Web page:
The Bombay Canteen opened its doors in February 2015. At the time, a small battalion of incredible people helped bring our fledgling institution to life. Some of those special individuals still work with us today and ensure that our restaurant remains as vibrant and exciting as it was on the very first day of service. One such person is Chitranjan – or, as we know him - Chittu.
Chittu came to Bombay in 2012 from his home in Ranchi, Jharkhand. For three years, he worked at the backend of a small restaurant in Chembur. Then, one day, a friend told him about this new restaurant that had just opened in Kamala Mills. They were looking for young and enthusiastic food lovers to join their staff, his friend said. Curious and hungry (in more ways than one), Chittu interviewed for a steward role at The Bombay Canteen (TBC) only a few weeks after it had opened.
When Chittu describes his journey at TBC, he speaks about how much he has learned and the many teachers he has found at the restaurant over the years. Our conversation is filled with constant expressions of gratitude for the chefs and bartenders, for the managers and service staff, and of course, for the guests who constantly keep him on his toes.
Chittu did not know how to speak English when he began work at TBC. Yet, his curiosity and desire to learn was so evident that Yash, our co-founder, helped him find and pay for an English-language class. Chittu practiced his English in the restaurant regularly. Before service, as the chefs described the details of the menu each day, he would furiously scribble down their words, ensuring that he never missed anything they said. He would then stand in a corner of the kitchen and memorize the words to ensure he could confidently speak about the dishes to guests.
Even today, after a long day at work, Chittu reads the TBC recipes over and over again, for more than an hour, to make sure he understands the ingredients of each dish. If he sees a word or sentence he cannot figure out, he asks the chefs or managers to explain them to him the next day. Chittu describes how this process of reading and occasional memorization has a dual purpose - not only does it help him learn English, but it also ensures that he can talk about the menu to guests when they ask him questions.
It was exactly this kind of dedication to the restaurant, and to his own learning that helped Chittu move from a steward to a captain. Both roles are critical to the smooth functioning of any restaurant, but there are some key differences between the two. A steward is the first person who interacts with guests at a table, bringing them water and welcoming them to the restaurant. A captain takes the guests’ food and drink orders. A steward may or may not know the menu well, but a captain definitely will!
When Chittu became a captain, his ability to describe the tiniest of details on the menu with the greatest enthusiasm made him stand out. When we speak to guests who have interacted with Chittu, they mention his attention to detail – he would warn them of a hidden step, or ensure that they are seated comfortably. But Chittu remains humble! In fact, he admits that he has made many mistakes at TBC. Whether it is accidentally bringing a vegetarian guest a non-vegetarian dish, or mixing up orders unintentionally, he never claims to be perfect. He explains that he feels bad when he makes these mistakes, but that he learns from them and accepts that he cannot fix what has already transpired – he can only aim to do better next time!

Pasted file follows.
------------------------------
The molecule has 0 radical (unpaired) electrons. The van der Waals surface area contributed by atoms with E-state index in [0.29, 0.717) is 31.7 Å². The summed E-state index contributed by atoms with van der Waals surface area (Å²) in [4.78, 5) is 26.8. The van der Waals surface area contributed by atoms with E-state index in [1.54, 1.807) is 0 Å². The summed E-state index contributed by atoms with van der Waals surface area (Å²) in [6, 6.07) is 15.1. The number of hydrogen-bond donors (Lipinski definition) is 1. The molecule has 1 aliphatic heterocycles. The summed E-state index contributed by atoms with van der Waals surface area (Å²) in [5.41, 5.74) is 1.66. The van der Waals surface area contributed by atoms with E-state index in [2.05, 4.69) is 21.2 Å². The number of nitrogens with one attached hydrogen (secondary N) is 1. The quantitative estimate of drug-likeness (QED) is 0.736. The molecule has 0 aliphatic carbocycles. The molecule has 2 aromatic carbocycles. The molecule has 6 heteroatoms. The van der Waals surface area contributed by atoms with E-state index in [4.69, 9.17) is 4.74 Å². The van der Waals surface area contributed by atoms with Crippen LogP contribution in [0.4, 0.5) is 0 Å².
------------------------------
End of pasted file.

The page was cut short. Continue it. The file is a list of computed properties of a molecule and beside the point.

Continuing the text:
When we ask Chittu about life outside of TBC, he cannot help but describe the other places he loves to eat! There is Thai Baba in Chembur where you can get a delicious chicken keema and two parathas for a grand total of fifty rupees – yum! There is also Jhama in Chembur (which is where Chittu lives till date) where he indulges his sweet cravings. His days off are often spent eating scrumptious food, exploring Juhu beach, visiting the Gateway of India or just hanging out with friends.
An avid food lover himself, Chittu often makes his favourite TBC dishes for friends. Whether it is the crispy Arbi Tuk or the Eggs Kejriwal, he often tries to replicate TBC dishes at home. He tells me that he has even cooked these dishes for his family in Ranchi so that they experience a tiny bit of his life in Bombay. He admits that he misses his family a lot, especially during festivals, but that he is grateful to have spent a lot of time reconnecting with them during the COVID-19 lockdown when he was forced to return home.
Chittu’s family consists of his parents, two sisters and three brothers. They are all farmers who grow corn, mustard seeds, rice and other grains. During lockdown, Chittu used his earnings from TBC to help buy more seeds for his family so that they could survive the tumult of the pandemic. In fact, Chittu sends much of his earnings back to his family even now as he wants to ensure their security and stability. The below are images from Chittu's farm.
When we ask Chittu about his future aspirations, he tells us that he loves The Bombay Canteen and wants to remain here. He aims to become the restaurant’s general manager someday. With his determination and dedication, we are sure that he is well on his way towards achieving his goals. We most definitely hope that his dreams come true!